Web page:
‘Flexible’ doesn’t begin to describe these moms
From changing their own work and personal schedules to altering their diets, these mothers have adapted to support their daughters.
“I am her chaperone at all the conferences and summits where she speaks,” says Haven’s mom, Nicole. “I help her know who is important to talk to, how to approach them and remind her how to behave in all of these rooms filled with adults.”
“I am a preschool teacher and this year I reduced my hours to better support Hannah,” says Farida, Hannah’s mom.
When Hannah decided to become a vegan, her mom did away with meat altogether in their home. Nicole, too, became a vegetarian with alongside her daughter, Haven.
Atlanta teen Maya Penn, 19, is also a fixture in the world of eco-activism. Maya, who founded both the eco-friendly fashion line Maya’s Ideas and a nonprofit, Maya’s Ideas 4 The Planet, says, “My mom has changed her schedule to work from home now so she can be there for me.”
When we spoke, Maya and her mom, Deidre, were traveling across the country together for an event. In Maya’s book, “You Got This!: Unleash Your Awesomeness, Find Your Path, and Change Your World,” she writes about how nervous she was before her first TED talk (at age 13), and how her mom’s reminder to “do it afraid” helped her push through.
Working in tandem, but sometimes at odds
Every activist I spoke with addressed her mother’s worries.
“My whole Colombian family wishes I wasn’t so publicly open about being queer, and we get into fights about that,” Jamie says. “My mom is worried that I’m exposing myself to discrimination … I argue that I am trying to be the LGBT Latina role model for others, one I wish I had.”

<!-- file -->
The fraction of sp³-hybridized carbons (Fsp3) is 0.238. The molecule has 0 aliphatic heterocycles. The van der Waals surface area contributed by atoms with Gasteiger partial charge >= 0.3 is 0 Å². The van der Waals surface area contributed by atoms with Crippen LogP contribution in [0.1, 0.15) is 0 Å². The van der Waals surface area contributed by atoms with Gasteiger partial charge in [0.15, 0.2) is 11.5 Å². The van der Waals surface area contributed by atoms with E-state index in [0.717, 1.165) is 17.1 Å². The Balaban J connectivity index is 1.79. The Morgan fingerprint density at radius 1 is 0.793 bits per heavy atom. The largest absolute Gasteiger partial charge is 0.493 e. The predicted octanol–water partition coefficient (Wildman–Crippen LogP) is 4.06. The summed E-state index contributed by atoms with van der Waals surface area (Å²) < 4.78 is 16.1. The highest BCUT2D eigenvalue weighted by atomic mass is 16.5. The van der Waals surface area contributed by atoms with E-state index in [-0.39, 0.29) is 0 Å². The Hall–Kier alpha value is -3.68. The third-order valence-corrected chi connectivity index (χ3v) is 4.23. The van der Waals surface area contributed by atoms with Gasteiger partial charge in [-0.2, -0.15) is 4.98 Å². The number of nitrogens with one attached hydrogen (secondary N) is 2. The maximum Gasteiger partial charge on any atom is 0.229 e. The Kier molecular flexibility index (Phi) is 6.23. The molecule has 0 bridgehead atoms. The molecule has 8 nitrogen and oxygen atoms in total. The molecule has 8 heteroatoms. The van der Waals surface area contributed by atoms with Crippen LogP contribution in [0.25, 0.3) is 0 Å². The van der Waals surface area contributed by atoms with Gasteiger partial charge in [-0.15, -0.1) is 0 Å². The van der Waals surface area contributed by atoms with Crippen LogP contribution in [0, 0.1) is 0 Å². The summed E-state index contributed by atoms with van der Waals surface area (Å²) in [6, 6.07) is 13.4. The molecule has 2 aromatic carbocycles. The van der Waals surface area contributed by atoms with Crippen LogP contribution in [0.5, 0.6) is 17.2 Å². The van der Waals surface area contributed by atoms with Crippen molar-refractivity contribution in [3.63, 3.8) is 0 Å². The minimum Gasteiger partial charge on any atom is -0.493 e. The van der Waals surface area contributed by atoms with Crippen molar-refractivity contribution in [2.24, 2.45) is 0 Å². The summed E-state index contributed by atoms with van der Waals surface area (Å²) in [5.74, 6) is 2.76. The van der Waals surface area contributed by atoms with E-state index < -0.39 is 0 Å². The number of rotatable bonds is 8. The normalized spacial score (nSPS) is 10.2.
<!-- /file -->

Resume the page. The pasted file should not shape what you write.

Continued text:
“We are like two bulls,” says Jamie’s mom, Janeth, as I attempt to interview her in Spanish over the phone. “We both have strong personalities. But I did figure this out: she thinks about what I said and sometimes she even says, ‘oh my mother is right.’”
At the end of the day, Jamie recognizes that her mom’s support is invaluable. “I can do my activism,” she says, but acknowledges that she’s “kind of awful” at taking care of herself. “If she didn’t reheat dinner after I’m done with calls, and tell me it’s time to stop doing emails and go to bed, I probably would have fallen apart by now,” Jamie adds.
During her summer break, Jamie intends to wrap up writing her forthcoming book, “Youth To Power: The Ultimate Guide To Being a Young Activist,” due out in 2020. “I think the greatest sign of love she shows me is when I’m on a conference call that’s running late, she brings me some cut-up papaya. If that’s not love, I don’t know what is,” she says.
Interviewing these mothers and daughters made me teary more than once.
“Sometimes you find a little ray of hope, and then you run into giant pits of doom,” Haven adds, speaking of the roadblocks she encounters in her environmental efforts. “It can be really hard. We shouldn’t have to push adults to change. It’s like when we were toddlers, and adults would push us to use the toilet. It’s really stressful. My mom has been the biggest support helping me through all of this.”
Rachel Sarah is a San Francisco Bay area-based author who has written for The Lily and The Washington Post.